VALPARAISO — Darrin Pecka first met Jay Henderson through his dad, Duane, who had taken Henderson’s industrial tech class when he was a student at Raymond Central High School in the late ’60s.
But it was Henderson’s matte-black Hudson coupe — recognizable by many in Valparaiso — that drew Pecka’s admiration early on.
“Everybody knew who he was. Everybody knows what he had,” Pecka said.
Henderson drove that car to school every day, and the family took it into Lincoln to get groceries. It was the family car, Henderson’s wife, Polly, said.
“Everybody in the four (Raymond Central) towns, they all knew that was Jay Henderson driving that Hudson,” she said.
That car, and all of those industrial tech classes, are part of what made Henderson a local legend. Even as a kid, Pecka would knock on Jay and Polly’s front door and remind them that “Mr. Henderson can’t retire until I get to take his class.”
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Pecka graduated in 2012. Henderson retired the next year.
They’ve remained good friends, and now Pecka, with help from other former Raymond Central students, is preparing Henderson’s Hudson car collection for auction.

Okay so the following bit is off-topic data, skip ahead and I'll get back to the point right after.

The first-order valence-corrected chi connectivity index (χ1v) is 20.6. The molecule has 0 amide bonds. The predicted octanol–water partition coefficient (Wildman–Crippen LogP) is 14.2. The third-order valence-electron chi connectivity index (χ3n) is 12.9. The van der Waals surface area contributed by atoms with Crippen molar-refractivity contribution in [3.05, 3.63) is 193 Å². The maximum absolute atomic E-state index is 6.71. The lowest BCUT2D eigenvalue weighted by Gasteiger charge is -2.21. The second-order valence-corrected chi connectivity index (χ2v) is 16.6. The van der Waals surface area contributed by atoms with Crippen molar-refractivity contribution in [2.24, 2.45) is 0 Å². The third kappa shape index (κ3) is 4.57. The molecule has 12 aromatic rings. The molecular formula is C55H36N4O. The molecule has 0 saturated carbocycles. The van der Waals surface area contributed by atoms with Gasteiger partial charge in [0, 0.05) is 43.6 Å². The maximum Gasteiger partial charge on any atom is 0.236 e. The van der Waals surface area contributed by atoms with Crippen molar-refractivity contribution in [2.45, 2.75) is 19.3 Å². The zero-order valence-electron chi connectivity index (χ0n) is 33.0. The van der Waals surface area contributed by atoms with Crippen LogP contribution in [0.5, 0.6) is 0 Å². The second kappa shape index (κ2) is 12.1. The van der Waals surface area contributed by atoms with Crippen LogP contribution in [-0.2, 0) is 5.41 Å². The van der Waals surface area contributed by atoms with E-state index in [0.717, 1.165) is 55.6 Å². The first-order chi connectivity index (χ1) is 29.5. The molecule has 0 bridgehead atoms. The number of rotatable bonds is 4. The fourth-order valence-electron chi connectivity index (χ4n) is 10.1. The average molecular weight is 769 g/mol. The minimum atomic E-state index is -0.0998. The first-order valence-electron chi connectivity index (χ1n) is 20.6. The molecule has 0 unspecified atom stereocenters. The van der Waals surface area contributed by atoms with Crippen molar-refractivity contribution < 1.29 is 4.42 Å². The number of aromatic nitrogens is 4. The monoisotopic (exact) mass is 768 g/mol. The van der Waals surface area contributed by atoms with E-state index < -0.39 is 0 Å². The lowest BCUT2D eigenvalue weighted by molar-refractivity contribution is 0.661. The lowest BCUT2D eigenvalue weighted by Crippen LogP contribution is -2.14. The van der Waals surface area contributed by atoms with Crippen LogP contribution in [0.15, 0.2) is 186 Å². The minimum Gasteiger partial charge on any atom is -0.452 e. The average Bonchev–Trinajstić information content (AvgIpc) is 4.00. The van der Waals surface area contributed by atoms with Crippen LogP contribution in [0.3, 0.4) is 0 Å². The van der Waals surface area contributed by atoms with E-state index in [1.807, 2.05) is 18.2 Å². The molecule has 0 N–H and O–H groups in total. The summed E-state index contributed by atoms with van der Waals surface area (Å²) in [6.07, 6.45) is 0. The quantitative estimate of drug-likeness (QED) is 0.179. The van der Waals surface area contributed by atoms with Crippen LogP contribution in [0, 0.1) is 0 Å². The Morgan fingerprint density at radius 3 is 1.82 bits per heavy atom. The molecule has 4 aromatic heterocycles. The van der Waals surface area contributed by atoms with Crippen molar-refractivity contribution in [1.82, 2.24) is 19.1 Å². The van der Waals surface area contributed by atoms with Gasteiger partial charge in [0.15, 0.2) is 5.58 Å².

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On a Friday in late February, the afternoon sun is shining down on Pecka’s shoulders and his stocking cap. He rummages through rusted car doors, fenders and bumpers that have accumulated over the years, mixing and matching the pieces to create some semblance of organization. His hands are protected by winter work gloves as he inspects the car body parts strewn over straw-colored grass.
He doesn’t mind the work, though. He figures it’s the least he can do.
“(Jay) and Polly always say I’m like another kid,” Pecka said. “They’re older than that for me. They’re like another pair of grandparents.”
Juncos and sparrows chirp from a winter-worn maple tree nearby, the base of which is keeping company with a late-’30s Hudson Terraplane coupe with suspended headlights. That’s Polly’s favorite, though Jay interjects that the Terraplane series was an economy line and couldn’t keep up with a Hudson on a closed course.
Henderson’s love of Hudsons was long and unconditional. But it took a fascination with some earlier cars to eventually lead him to the Hudsons. He was in elementary school when a neighbor who raced stock cars asked Jay’s dad, Wesley, to fix his ’35 Plymouth with the fenders partially removed.